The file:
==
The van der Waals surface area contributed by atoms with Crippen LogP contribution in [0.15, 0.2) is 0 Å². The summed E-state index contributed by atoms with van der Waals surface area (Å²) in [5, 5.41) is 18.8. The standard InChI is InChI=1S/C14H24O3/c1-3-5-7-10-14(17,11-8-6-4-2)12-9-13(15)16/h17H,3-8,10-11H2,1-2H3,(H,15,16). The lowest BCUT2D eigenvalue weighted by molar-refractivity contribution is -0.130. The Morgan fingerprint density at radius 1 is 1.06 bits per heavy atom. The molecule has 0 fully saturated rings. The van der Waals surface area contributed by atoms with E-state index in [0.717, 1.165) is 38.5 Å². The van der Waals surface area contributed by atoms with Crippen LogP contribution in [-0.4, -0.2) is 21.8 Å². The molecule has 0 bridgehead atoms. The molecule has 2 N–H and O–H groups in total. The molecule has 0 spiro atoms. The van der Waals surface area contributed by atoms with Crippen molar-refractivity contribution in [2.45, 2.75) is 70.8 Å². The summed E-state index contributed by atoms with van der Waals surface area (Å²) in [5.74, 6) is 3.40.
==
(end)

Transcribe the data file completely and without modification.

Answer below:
The van der Waals surface area contributed by atoms with Crippen LogP contribution in [0.15, 0.2) is 0 Å². The summed E-state index contributed by atoms with van der Waals surface area (Å²) in [5, 5.41) is 18.8. The standard InChI is InChI=1S/C14H24O3/c1-3-5-7-10-14(17,11-8-6-4-2)12-9-13(15)16/h17H,3-8,10-11H2,1-2H3,(H,15,16). The lowest BCUT2D eigenvalue weighted by molar-refractivity contribution is -0.130. The Morgan fingerprint density at radius 1 is 1.06 bits per heavy atom. The molecule has 0 fully saturated rings. The van der Waals surface area contributed by atoms with E-state index in [0.717, 1.165) is 38.5 Å². The van der Waals surface area contributed by atoms with Crippen LogP contribution in [-0.4, -0.2) is 21.8 Å². The molecule has 0 bridgehead atoms. The molecule has 2 N–H and O–H groups in total. The molecule has 0 spiro atoms. The van der Waals surface area contributed by atoms with Crippen molar-refractivity contribution in [2.45, 2.75) is 70.8 Å². The summed E-state index contributed by atoms with van der Waals surface area (Å²) in [5.74, 6) is 3.40.